Funeral Service Volunteers Lay Lives on The Line as Myanmar COVID Deaths Surge

Metta Thingaha volunteers spend their days on the pandemic front lines, but receive little support from the junta.

As the death toll mounts from an outbreak of COVID-19 infections that Myanmar’s junta has done little to control, volunteers in the country’s largest city Yangon have stepped into the breach to provide funeral services to the poor and are putting their lives at risk to do so.

Efforts to control the spread of the coronavirus in Myanmar were dealt a serious blow when the military seized power from Aung San Suu Kyi’s democratically elected National League for Democracy (NLD) government on Feb. 1. The country’s healthcare system is now at the brink of collapse due to a poorly managed third wave of COVID-19 that has killed nearly 7,000 people since the start of July.

The official number of infections rose Wednesday to a total of 311,067 since Myanmar’s first recorded case in March last year, with at least 10,373 dead, although the actual numbers are believed to be substantially higher, based on reports by aid groups.

The country’s public hospitals are operating at maximum capacity and have been turning away all but the most seriously ill. Other patients are being forced to settle for treatment at home amid shortages of basic medical necessities, including oxygen supplies critical to mitigating hypoxia, when oxygen fails to reach bodily tissues.

Tens of thousands of people, including many healthcare professionals, have left their jobs to join a nationwide Civil Disobedience Movement (CDM) in opposition to junta rule. Many have faced arrest for voicing criticism of the regime.

One of the groups that has picked up the slack amid Myanmar’s political upheaval is the Metta Thingaha Free Funeral Aid Association in Yangon’s Dagon Myothit (East) Township, run by founder Min Din and around 20 volunteers. The group has been providing daily free transportation for bodies to area cemeteries using its five hearses since early July, when COVID deaths began to spike.

Min Din told RFA’s Myanmar Service that prior to July 11, Metta Thingaha had carried only two or three bodies of patients who had died of COVID-19 each day for households in a handful of neighborhoods.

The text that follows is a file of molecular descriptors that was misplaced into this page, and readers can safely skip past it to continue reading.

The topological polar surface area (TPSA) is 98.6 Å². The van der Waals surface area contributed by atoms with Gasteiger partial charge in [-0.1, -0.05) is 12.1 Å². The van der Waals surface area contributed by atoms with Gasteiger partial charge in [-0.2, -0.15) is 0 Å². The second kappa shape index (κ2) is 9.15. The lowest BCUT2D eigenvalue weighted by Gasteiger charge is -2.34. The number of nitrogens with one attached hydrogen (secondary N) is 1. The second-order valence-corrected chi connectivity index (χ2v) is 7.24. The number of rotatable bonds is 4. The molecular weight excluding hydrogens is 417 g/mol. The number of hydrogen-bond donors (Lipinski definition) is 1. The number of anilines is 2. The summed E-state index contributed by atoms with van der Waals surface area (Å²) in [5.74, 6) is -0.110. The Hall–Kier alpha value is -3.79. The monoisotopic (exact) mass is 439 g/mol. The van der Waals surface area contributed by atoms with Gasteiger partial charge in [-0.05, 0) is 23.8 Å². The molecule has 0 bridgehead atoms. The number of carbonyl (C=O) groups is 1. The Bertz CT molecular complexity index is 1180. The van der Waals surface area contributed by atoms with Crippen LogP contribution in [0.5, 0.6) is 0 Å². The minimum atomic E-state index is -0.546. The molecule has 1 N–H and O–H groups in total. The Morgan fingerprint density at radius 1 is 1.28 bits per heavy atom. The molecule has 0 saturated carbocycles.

“But the third wave of COVID has been the deadliest,” he said.

“Since July 11, we have had to carry between 20 and 30 bodies a day. As more and more deaths occurred and the number of corpses increased, we had to begin loading three or four in one vehicle.”

That number peaked on July 21, he said, when the group transported 34 bodies in a single day.

While the death toll has dropped slightly, Metta Thingaha is no less busy. Min Din said obtaining certificates to deliver bodies to cemeteries is one of the group’s biggest challenges, in addition to the backlog of bodies to be buried.

“Even with the proper papers, the bodies are not allowed to be laid to rest right away at the cemetery,” he said, noting that volunteers are often required to wait between 90 minutes and two hours for their turn.

At the peak of COVID deaths, Min Din said, Metta Thingaha volunteers took care of bodies left unattended at Yayway Cemetery in Yangon’s North Okkalapa township for an entire day without a break.

A volunteer named Nay Myo Aung told RFA that he rests only when he falls ill, but then quickly resumes work without even being tested for COVID-19.

“I wear PPE (personal protective equipment) for almost the entire day,” he said.

“You can’t breathe easily while wearing it and the dead bodies we transport don’t smell good. Sometimes, they have already been dead for two or three days, making it very difficult for us to breathe.”